Inflammation or irritation of the lateral hip bursa usually causes intense pain in the upper and outer thigh. For those with bursitis in the knee, certain activities, such as standing from a seated position or climbing the stairs, can be painful.

Avulsion fracture

An avulsion fracture is one of the less common causes of thigh pain. It happens because of excessive and sudden tension where a tendon or ligament is attached to the bone, which results in a bony fragment being pulled away from the bone and staying embedded in the tissue. An avulsion fracture is associated with sharp pain, loss of functions, and swelling.

Thigh pain can develop along with other symptoms, which vary depending on the underlying disease, disorder, or condition. Additional symptoms can involve body systems or areas, such as the cardiovascular and neurological systems. Other symptoms that are associated with thigh pain include the following below:

  • Bleeding
  • Bruising
  • Change in gait (such as limping)
  • Flu-like symptoms (fever, sore throat, fatigue, headache)
  • Joint pain
  • Muscle spasms
  • Swelling
  • Reduced range of motion

Who gets Thigh Pain?

The following risk factors linked to symptoms of thigh pain include:

  • Diabetes – Diabetes-related nerve injury can lead to chronic thigh pain.
  • Age – Older adults between the ages of 40 and 60 are at a higher risk of experiencing complications linked to thigh pain (meralgia paresthetica).
  • Pregnancy – A growing belly puts added pressure on your groin, through which the lateral femoral cutaneous nerve passes.
  • Obesity – Being overweight or obese can increase the pressure on your thigh, causing intense pain.

How Does it Affect You? How Serious is it?

There are various amounts of complications that include thigh pain as one of the symptoms. Some of these complications can be life-threatening, such as:

  • Stroke – Sometimes a stroke can cause abrupt pain in your thigh; this is typically accompanied by numbness, tingling, and muscle weakness that begins suddenly.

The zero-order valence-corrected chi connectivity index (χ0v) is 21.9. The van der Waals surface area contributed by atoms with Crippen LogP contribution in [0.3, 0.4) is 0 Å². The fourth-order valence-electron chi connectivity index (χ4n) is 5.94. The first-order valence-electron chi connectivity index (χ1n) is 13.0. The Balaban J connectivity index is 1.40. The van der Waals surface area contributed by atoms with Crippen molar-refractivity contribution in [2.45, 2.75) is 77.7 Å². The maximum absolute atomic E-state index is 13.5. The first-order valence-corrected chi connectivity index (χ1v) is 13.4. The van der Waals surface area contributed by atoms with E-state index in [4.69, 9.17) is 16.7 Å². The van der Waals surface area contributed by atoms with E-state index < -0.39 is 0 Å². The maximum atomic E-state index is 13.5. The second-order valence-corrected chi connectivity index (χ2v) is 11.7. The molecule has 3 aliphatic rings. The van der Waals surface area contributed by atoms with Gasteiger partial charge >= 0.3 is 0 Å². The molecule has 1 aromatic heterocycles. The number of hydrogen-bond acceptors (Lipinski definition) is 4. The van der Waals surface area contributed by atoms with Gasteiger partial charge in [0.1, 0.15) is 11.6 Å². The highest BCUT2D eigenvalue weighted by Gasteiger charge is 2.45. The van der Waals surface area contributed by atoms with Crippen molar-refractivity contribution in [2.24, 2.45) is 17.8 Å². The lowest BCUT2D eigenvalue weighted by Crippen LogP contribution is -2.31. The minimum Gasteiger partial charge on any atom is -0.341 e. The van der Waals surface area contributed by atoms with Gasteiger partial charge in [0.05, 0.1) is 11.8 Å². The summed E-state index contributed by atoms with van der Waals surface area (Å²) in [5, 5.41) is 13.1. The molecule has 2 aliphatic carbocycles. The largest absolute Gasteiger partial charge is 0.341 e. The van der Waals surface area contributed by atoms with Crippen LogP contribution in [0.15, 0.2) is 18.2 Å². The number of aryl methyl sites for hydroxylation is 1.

• Blood clot – A blood clot in your lower leg or thigh may cause thigh pain along with warmth, swelling, and redness. A blood clot needs to be diagnosed and managed immediately – if the clot moves from your veins, it can travel to your lungs and may result in a fatal pulmonary embolism.
  • Meralgia paresthetica – Whether it is left thigh pain or right thigh pain, meralgia paresthetica occurs when too much pressure is put on a nerve in the pelvic area, most often the lateral femoral cutaneous nerve. When this nerve is pinched, the feeling in the upper thigh is affected, resulting in thigh pain. In most cases, meralgia paresthetica can be easily confused with other conditions.

Recommended Treatment & Rehabilitation

During a diagnosis of thigh pain, your doctor will first ask about recent surgeries, injury to the hip, or repetitive activities that could irritate the nerve. If your doctor suspects meralgia paresthetica, he or she will ask questions to help determine what might be putting pressure on the nerve. Your doctor will also check for any sensory differences between the affected leg and your other leg. To verify the site of the pain, your doctor will then put some pressure on the nerve to reproduce the sensation. You may need both abdominal and a pelvic examination to exclude any problems in those areas. In addition, X-rays will help identify any bone abnormalities that are putting too much pressure on your thigh.

Physiotherapy and exercise are typically first-line treatments for relieving, treating, and preventing thigh pain symptoms. In treating thigh pain, physiotherapy may:

  • Provide symptom relief.
  • Promote healing of the underlying cause.
  • Prevent recurrences and flare-ups.

A physiotherapist may prescribe a combination of various types of physical, manual, soft tissue mobilization, and / or exercise therapies in treating thigh pain. Specific exercises depend on the underlying cause of your thigh pain, as well as other factors, such as the patient’s level of pain. The following physiotherapy treatments include:


  • Gait training – This includes analysis of walking technique and retraining correct gait patterns. This technique may include video analysis.